Sunday, December 19, 2010
Friday, December 17, 2010
Wednesday, December 15, 2010
Reberb10, December 15 – 5 Minutes. Imagine you will completely lose your memory of 2010 in five minutes. Set an alarm for five minutes and capture the things you most want to remember about 2010. (Author: Patti Digh)
The enlightenment spreading through Abby's eyes as I finally shift the way in which I explain something, and she finally shifts the was she receives it.
When Hubby and I first started dating, we lived in two different cities. Surprise visits were the best. thing. ever. The other night, the kids and I had dinner at one of dear friend's homes while Hubby had a work dinner. His dinner finished before we got home, and he came over to our friends' house to surprise us. I didn't hear the doorbell, but as I passed from one room to the next, I peripherally saw Hubby waving wildly in the front door's side windows. The giddy delight that bubbled up seemed to come from 1999, the year we first started dating, and the time of many surprises.
Bear hugs from Henry.
Forgiveness leads to brightness, enlightenment and freedom.
My children's love, at times, crushes my lungs with its power and force.
New kindred friendships bless my minutes and days.
This lesson: when I focus my energy on something, it grows.
(Oops. That was 6 1/2 minutes.)
Wednesday, December 8, 2010
Monday, December 6, 2010
Reverb10, December 4 – Wonder. How did you cultivate a sense of wonder in your life this year? (Author: Jeffrey Davis)
My year has been littered with wonder, laced with exquisite luminosity and ordinariness. I love the myriad of ways wonder arrives...in gallant leaps, in gradual steeping, with practiced patience, like a seasoned parent. Wonder dipped and bounced throughout each day, frequently sprinkling its stop-you-in-your-tracks splendor.
The juxtaposition of 2010 against past years made me realize that in the past, I didn't tap into wonder as much as I could've. I felt it--the wonder reached me--but I know that many moments passed, carrying wonder in its midst, when I could've experienced more but did not. Thankfully, wonder can hide under layers and layers of expired, antiquated beliefs. Unforgiven grievances. Road blocks.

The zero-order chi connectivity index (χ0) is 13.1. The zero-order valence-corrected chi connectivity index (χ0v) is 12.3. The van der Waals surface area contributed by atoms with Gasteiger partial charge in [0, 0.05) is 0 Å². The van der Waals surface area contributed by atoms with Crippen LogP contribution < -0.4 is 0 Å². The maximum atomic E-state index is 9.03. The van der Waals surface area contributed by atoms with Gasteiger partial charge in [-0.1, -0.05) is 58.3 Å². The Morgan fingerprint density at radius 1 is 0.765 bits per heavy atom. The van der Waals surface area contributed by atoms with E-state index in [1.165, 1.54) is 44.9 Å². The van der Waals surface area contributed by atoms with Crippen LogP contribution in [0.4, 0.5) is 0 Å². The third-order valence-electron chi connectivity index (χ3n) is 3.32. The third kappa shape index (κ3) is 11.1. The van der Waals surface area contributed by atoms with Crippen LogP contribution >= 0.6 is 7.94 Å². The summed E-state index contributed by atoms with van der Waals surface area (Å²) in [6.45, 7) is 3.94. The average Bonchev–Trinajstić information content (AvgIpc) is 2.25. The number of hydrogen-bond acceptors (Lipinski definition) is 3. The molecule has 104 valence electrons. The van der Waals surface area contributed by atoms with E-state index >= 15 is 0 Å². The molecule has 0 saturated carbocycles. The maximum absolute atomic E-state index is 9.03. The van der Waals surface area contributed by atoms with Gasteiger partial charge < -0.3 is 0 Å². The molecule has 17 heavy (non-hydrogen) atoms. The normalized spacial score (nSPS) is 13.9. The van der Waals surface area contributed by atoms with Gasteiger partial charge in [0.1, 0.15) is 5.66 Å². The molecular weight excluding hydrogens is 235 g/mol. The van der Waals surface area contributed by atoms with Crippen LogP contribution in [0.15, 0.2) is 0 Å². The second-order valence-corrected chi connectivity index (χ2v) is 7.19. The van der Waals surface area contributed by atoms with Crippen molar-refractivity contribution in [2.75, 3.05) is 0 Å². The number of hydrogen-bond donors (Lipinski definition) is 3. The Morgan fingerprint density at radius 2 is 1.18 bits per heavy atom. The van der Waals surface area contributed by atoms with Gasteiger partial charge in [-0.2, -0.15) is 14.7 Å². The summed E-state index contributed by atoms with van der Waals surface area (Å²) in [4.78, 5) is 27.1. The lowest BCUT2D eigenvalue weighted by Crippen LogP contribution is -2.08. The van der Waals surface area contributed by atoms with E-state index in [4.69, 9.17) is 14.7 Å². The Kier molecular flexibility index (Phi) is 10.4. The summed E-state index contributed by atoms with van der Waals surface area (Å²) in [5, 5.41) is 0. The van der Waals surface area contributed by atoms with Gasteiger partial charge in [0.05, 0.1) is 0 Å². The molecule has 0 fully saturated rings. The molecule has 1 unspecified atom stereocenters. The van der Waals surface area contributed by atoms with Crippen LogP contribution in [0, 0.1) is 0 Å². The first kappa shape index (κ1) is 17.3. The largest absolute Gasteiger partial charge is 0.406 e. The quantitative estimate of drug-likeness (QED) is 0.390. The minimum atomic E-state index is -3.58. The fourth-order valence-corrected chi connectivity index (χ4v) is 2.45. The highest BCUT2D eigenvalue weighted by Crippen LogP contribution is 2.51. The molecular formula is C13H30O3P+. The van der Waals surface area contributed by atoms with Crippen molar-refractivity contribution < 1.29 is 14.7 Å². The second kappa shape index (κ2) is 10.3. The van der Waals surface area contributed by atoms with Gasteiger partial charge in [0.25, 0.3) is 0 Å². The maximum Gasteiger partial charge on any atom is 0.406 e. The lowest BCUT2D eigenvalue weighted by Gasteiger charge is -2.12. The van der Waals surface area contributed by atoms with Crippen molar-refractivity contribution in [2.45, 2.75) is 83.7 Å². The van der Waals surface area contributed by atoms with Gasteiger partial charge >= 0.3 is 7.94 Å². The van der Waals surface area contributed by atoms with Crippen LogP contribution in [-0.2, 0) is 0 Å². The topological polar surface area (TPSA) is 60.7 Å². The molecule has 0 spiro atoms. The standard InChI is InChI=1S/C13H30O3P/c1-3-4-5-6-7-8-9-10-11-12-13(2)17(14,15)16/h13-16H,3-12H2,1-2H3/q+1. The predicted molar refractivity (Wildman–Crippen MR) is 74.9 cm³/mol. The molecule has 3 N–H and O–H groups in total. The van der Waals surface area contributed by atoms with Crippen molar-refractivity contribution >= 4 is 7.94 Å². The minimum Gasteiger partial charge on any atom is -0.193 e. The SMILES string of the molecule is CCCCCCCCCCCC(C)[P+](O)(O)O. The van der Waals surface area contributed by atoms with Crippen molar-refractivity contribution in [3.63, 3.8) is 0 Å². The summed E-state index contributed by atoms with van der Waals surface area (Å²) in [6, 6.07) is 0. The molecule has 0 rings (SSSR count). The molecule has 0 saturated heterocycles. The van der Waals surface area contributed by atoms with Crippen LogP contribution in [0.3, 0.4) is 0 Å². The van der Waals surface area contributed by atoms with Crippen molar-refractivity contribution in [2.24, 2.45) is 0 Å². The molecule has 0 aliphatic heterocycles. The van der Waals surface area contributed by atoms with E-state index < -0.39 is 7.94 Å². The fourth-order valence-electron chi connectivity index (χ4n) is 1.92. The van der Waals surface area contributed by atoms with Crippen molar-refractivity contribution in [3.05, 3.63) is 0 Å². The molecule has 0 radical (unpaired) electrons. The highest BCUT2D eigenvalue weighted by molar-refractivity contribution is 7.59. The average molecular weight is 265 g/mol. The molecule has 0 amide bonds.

Wonder's tenacity permeated the finicky caverns of my sometimes fearful, or negative, mind and allowed for wonder cameos. It radiated through melancholy and doldrums. Wonder provided the pinnacle of belief and the tenacity of hope.
Wonder sits in the midst of explicit ordinariness. For me, there exists an intrinsic relationship between wonder and gratitude. The more I give thanks, the more awe and wonder I experience.
So, I've contemplated wonder. Why has this year been so laden with wonder? I believe it began with forgiveness of decades-old hurts. And a purposeful cultivation and prioritization of self. Wonder--a splendid, phosphorescent jewel, just waiting to wow me. (I do wonder (predictable pun intended): do I cultivate it, or does it cultivate me? Carefully plodding and awaiting my recognition of its power?)
And so I sit, in wonder. Of each day I wake and stretch. Of the evolving complexity of my seven-year-old daughter. Of the constant progression of time. Of the smell of baking cookies. Of the power of the wind. For the much-needed embrace. Of forgiveness. Of darkness. Of the multitude of permutations of the sun's light.
Thursday, December 2, 2010
"Sit down. No, I will not cut the crust off of your toast. Don't touch your sister. A touch is not a hit. Sit down. I'm not serving candy for breakfast. I don't care that your brother looked at you. The next person who removes their hiney from their seat will enter their schools hungry. Now SIT DOWN."
(I'm pretty sure that I have an amazing opportunity for improvement here, but...I'm so ensconced in the cadence of our rituals that I'm finding it hard to feel the rhythm of a new way.)
Anywhoo, the morning proceeded as usual. I asked them to please just get along. And to get ready for school. Kids went upstairs to brush, comb, wash and dress. Arguing began. Luckily for me, from my perch at the breakfast bar, the floor between us muffled the actual words. Abby then appeared in the kitchen to announce the following transgression:
"Henry stuck his tongue out at me."
As I chewed my cereal, I sat in awe. And chewed on this thought: Really? She's tattling on her four-year-old brother for that? (Side note: I've been encouraging my children to work through these arguments on their own. Another side note: You can see how successfully I've deployed said encouragement.)
So, I told Abby that I thought she was being ridiculous and tattling.
Folks, that's when the wheels fell off the bus.
Her voice went up two octaves. And the rampage began: